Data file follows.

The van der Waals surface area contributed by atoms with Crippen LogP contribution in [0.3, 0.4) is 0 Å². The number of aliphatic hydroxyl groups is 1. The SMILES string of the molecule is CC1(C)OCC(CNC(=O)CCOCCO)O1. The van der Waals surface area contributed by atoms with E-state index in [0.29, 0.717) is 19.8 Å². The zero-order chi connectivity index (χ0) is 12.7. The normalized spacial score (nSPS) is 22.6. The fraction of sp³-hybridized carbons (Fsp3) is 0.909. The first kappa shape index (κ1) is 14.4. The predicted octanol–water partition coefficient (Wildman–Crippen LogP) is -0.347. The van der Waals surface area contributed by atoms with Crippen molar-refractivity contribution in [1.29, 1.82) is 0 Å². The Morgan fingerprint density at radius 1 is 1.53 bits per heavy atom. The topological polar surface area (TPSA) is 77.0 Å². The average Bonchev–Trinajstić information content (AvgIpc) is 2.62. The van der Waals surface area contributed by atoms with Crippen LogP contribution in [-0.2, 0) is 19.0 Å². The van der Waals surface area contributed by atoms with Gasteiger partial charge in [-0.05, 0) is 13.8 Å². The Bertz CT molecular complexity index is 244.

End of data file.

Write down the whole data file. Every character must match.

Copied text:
The van der Waals surface area contributed by atoms with Crippen LogP contribution in [0.3, 0.4) is 0 Å². The number of aliphatic hydroxyl groups is 1. The SMILES string of the molecule is CC1(C)OCC(CNC(=O)CCOCCO)O1. The van der Waals surface area contributed by atoms with E-state index in [0.29, 0.717) is 19.8 Å². The zero-order chi connectivity index (χ0) is 12.7. The normalized spacial score (nSPS) is 22.6. The fraction of sp³-hybridized carbons (Fsp3) is 0.909. The first kappa shape index (κ1) is 14.4. The predicted octanol–water partition coefficient (Wildman–Crippen LogP) is -0.347. The van der Waals surface area contributed by atoms with Crippen molar-refractivity contribution in [1.29, 1.82) is 0 Å². The Morgan fingerprint density at radius 1 is 1.53 bits per heavy atom. The topological polar surface area (TPSA) is 77.0 Å². The average Bonchev–Trinajstić information content (AvgIpc) is 2.62. The van der Waals surface area contributed by atoms with Crippen LogP contribution in [-0.2, 0) is 19.0 Å². The van der Waals surface area contributed by atoms with Gasteiger partial charge in [-0.05, 0) is 13.8 Å². The Bertz CT molecular complexity index is 244.